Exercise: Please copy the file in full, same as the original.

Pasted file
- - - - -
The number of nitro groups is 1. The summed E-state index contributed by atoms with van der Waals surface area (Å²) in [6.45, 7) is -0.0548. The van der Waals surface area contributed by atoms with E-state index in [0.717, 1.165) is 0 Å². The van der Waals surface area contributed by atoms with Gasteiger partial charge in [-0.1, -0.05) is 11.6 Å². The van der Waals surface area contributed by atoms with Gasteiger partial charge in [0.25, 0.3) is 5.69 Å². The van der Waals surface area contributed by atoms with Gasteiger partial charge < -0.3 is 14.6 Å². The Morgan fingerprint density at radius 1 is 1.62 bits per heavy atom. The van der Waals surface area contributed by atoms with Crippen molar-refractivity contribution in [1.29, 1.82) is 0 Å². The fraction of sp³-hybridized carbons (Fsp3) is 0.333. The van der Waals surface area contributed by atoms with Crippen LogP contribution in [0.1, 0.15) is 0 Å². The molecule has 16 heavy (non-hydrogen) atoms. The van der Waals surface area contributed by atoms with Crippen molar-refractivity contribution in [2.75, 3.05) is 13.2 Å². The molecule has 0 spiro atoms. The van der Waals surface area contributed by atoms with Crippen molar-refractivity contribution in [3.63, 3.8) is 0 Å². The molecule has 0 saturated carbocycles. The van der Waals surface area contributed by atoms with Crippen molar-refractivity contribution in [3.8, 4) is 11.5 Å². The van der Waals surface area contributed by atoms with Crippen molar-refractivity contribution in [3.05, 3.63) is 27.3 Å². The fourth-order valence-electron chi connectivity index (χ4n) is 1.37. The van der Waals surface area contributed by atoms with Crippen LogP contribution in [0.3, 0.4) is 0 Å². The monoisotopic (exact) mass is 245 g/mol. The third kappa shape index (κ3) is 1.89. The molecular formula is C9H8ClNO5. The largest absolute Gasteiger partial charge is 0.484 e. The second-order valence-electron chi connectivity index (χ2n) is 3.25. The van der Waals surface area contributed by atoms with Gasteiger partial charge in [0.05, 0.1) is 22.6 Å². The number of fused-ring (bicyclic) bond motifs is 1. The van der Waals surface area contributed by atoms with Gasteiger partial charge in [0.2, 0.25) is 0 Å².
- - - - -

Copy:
The number of nitro groups is 1. The summed E-state index contributed by atoms with van der Waals surface area (Å²) in [6.45, 7) is -0.0548. The van der Waals surface area contributed by atoms with E-state index in [0.717, 1.165) is 0 Å². The van der Waals surface area contributed by atoms with Gasteiger partial charge in [-0.1, -0.05) is 11.6 Å². The van der Waals surface area contributed by atoms with Gasteiger partial charge in [0.25, 0.3) is 5.69 Å². The van der Waals surface area contributed by atoms with Gasteiger partial charge < -0.3 is 14.6 Å². The Morgan fingerprint density at radius 1 is 1.62 bits per heavy atom. The van der Waals surface area contributed by atoms with Crippen molar-refractivity contribution in [1.29, 1.82) is 0 Å². The fraction of sp³-hybridized carbons (Fsp3) is 0.333. The van der Waals surface area contributed by atoms with Crippen LogP contribution in [0.1, 0.15) is 0 Å². The molecule has 16 heavy (non-hydrogen) atoms. The van der Waals surface area contributed by atoms with Crippen molar-refractivity contribution in [2.75, 3.05) is 13.2 Å². The molecule has 0 spiro atoms. The van der Waals surface area contributed by atoms with Crippen molar-refractivity contribution in [3.63, 3.8) is 0 Å². The molecule has 0 saturated carbocycles. The van der Waals surface area contributed by atoms with Crippen molar-refractivity contribution in [3.8, 4) is 11.5 Å². The van der Waals surface area contributed by atoms with Crippen molar-refractivity contribution in [3.05, 3.63) is 27.3 Å². The fourth-order valence-electron chi connectivity index (χ4n) is 1.37. The van der Waals surface area contributed by atoms with Crippen LogP contribution in [0.3, 0.4) is 0 Å². The monoisotopic (exact) mass is 245 g/mol. The third kappa shape index (κ3) is 1.89. The molecular formula is C9H8ClNO5. The largest absolute Gasteiger partial charge is 0.484 e. The second-order valence-electron chi connectivity index (χ2n) is 3.25. The van der Waals surface area contributed by atoms with Gasteiger partial charge in [0.05, 0.1) is 22.6 Å². The number of fused-ring (bicyclic) bond motifs is 1. The van der Waals surface area contributed by atoms with Gasteiger partial charge in [0.2, 0.25) is 0 Å².